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God’s law written in all of creation

God’s law written in all of creation

I sat down to consider this week’s reflection and prayed, ‘May the words of my mouth and the meditation of my heart be pleasing in your sight, O Lord, my Rock, my Redeemer‘.  I then wondered which psalm this comes from (you see I can get distracted in prayer even before I begin – beat that!) and opened my missal to read this Sunday’s readings.  To my surprise, I found that very verse in this Sunday’s psalm.  I went to look it up and found that our psalm for Sunday is  only part of psalm 18  (verses 8 – 10 and 15).  Seeing it in its entirety, I found that I’d already prayed verses 1 – 7 that day, as they had formed part of Morning Prayer.*  The first half seems so different from the second half that I wondered how they fitted together in the mind of the composer (or compiler if – as is possible – they weren’t always together as one psalm).

The first half sings the wonders of God’s creation:

The heavens proclaim the glory of God
and the firmament shows forth the work of his hands.
Day unto day takes up the story
and night unto night makes known the message.
No speech, no word, no voice is heard
yet their span extends through all the earth,
their words to the utmost bounds of the world.
There he has placed a tent for the sun;
it comes forth like a bridegroom coming from his tent,
rejoices like a champion to run its course.
At the end of the sky is the rising of the sun;
to the furthest end of the sky is its course
There is nothing concealed from its burning heat.

… and the portion we will hear on Sunday tells of the beauty of God’s law:

The law of the Lord is perfect,
it revives the soul.
The rule of the Lord is to be trusted,
it gives wisdom to the simple.
The precepts of the Lord are right,
they gladden the heart.
The command of the Lord is clear,
it gives light to the eyes.
The fear of the Lord is holy,
abiding for ever.
The decrees of the Lord are truth
and all of them just.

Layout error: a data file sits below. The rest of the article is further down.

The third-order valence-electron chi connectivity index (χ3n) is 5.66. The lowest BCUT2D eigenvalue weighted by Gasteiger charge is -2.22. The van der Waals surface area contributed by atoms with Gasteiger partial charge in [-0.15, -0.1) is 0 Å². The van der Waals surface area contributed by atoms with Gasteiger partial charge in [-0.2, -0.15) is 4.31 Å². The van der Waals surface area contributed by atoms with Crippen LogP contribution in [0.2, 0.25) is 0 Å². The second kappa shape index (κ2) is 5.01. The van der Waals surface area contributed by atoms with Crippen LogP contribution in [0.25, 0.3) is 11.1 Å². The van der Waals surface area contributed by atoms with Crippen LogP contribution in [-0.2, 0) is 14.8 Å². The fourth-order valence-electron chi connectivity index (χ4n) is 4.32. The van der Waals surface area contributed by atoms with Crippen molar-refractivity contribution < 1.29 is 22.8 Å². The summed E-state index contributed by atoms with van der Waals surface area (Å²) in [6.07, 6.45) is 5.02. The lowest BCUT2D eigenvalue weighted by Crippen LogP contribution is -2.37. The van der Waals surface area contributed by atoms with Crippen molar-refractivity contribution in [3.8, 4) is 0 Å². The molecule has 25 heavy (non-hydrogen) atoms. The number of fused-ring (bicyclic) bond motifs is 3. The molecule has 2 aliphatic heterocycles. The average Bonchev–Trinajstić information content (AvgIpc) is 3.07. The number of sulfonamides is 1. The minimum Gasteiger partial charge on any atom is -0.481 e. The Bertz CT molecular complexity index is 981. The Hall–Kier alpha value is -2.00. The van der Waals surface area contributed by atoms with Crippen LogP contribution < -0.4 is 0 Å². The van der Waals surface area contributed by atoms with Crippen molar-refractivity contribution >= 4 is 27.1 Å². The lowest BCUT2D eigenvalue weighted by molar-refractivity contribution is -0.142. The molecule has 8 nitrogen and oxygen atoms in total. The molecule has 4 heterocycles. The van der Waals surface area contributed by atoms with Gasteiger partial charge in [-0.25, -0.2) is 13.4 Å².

May the spoken words of my mouth,
the thoughts of my heart,
win favour in your sight, O Lord,
my rescuer, my rock!

You can see why that second portion is chosen for this Sunday, when we consider Luke 4:14-21 and the Law of the Lord .  Similarly, for Morning Prayer, the first portion is a beautiful meditation at the beginning of a new day (though I must admit that it most often comes to my mind when my children are starting their pudding – ‘no speech, no word, no voice is heard’!).  Nevertheless, they are two parts of one psalm.  In the mind of the composer, then, how were these seen as two parts of a whole?

It seems to me that the composer had a very beautiful and inspired perception of God.  Creation obeys the law in nature; ‘the force that through the green fuse drives the flower‘  wrote Dylan Thomas.  A fish cannot choose to live in a rabbit warren; a baby mammal roots around for milk from its mother, to whom it also looks for protection; and just as the sunflower turns to the sun for its control and direction, so too do we turn to God, who is our control and direction.  The psalmist sees God’s law in nature and the written law of the Torah as two parts of one cohesive, ineffable plan.  If we believe that ‘the decrees of the Lord are truth‘, then we ought to take greater notice of the opening lines of this psalm.  If  ‘the heavens proclaim the glory of God and the firmament shows forth the work of his hands‘, then when we courageously and faithfully live his law, we – who are the work of his hands – will also proclaim the glory of God.


*Special prize available if you can tell me which day!

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